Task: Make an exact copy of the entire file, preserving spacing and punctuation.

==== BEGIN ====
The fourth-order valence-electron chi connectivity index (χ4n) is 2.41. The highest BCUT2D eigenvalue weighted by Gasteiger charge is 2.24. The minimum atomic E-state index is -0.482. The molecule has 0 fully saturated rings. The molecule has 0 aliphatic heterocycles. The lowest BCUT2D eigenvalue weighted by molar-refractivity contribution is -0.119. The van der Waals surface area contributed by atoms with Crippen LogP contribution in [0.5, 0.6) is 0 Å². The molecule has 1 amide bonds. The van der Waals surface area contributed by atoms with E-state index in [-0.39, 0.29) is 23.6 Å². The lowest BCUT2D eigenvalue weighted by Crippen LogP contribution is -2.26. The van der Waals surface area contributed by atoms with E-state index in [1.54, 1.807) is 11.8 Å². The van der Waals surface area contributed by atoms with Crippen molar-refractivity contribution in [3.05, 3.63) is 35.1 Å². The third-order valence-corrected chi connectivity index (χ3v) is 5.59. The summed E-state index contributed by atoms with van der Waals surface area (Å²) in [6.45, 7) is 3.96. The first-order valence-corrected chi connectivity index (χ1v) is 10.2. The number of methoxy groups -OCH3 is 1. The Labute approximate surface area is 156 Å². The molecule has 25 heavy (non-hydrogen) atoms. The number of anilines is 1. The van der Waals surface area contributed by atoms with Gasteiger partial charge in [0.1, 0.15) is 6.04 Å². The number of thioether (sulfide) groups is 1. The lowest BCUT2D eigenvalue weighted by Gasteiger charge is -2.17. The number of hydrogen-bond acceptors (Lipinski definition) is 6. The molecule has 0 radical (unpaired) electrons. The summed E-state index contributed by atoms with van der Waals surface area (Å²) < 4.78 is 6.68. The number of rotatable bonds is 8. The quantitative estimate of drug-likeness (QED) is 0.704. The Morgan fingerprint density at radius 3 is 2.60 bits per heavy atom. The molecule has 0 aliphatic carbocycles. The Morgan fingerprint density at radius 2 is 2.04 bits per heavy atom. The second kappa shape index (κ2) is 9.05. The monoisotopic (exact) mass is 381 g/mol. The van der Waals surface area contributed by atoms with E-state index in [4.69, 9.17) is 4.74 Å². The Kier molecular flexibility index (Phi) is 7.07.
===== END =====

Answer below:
The fourth-order valence-electron chi connectivity index (χ4n) is 2.41. The highest BCUT2D eigenvalue weighted by Gasteiger charge is 2.24. The minimum atomic E-state index is -0.482. The molecule has 0 fully saturated rings. The molecule has 0 aliphatic heterocycles. The lowest BCUT2D eigenvalue weighted by molar-refractivity contribution is -0.119. The van der Waals surface area contributed by atoms with Crippen LogP contribution in [0.5, 0.6) is 0 Å². The molecule has 1 amide bonds. The van der Waals surface area contributed by atoms with E-state index in [-0.39, 0.29) is 23.6 Å². The lowest BCUT2D eigenvalue weighted by Crippen LogP contribution is -2.26. The van der Waals surface area contributed by atoms with E-state index in [1.54, 1.807) is 11.8 Å². The van der Waals surface area contributed by atoms with Crippen molar-refractivity contribution in [3.05, 3.63) is 35.1 Å². The third-order valence-corrected chi connectivity index (χ3v) is 5.59. The summed E-state index contributed by atoms with van der Waals surface area (Å²) in [6.45, 7) is 3.96. The first-order valence-corrected chi connectivity index (χ1v) is 10.2. The number of methoxy groups -OCH3 is 1. The Labute approximate surface area is 156 Å². The molecule has 25 heavy (non-hydrogen) atoms. The number of anilines is 1. The van der Waals surface area contributed by atoms with Gasteiger partial charge in [0.1, 0.15) is 6.04 Å². The number of thioether (sulfide) groups is 1. The lowest BCUT2D eigenvalue weighted by Gasteiger charge is -2.17. The number of hydrogen-bond acceptors (Lipinski definition) is 6. The molecule has 0 radical (unpaired) electrons. The summed E-state index contributed by atoms with van der Waals surface area (Å²) < 4.78 is 6.68. The number of rotatable bonds is 8. The quantitative estimate of drug-likeness (QED) is 0.704. The Morgan fingerprint density at radius 3 is 2.60 bits per heavy atom. The molecule has 0 aliphatic carbocycles. The Morgan fingerprint density at radius 2 is 2.04 bits per heavy atom. The second kappa shape index (κ2) is 9.05. The monoisotopic (exact) mass is 381 g/mol. The van der Waals surface area contributed by atoms with E-state index in [4.69, 9.17) is 4.74 Å². The Kier molecular flexibility index (Phi) is 7.07.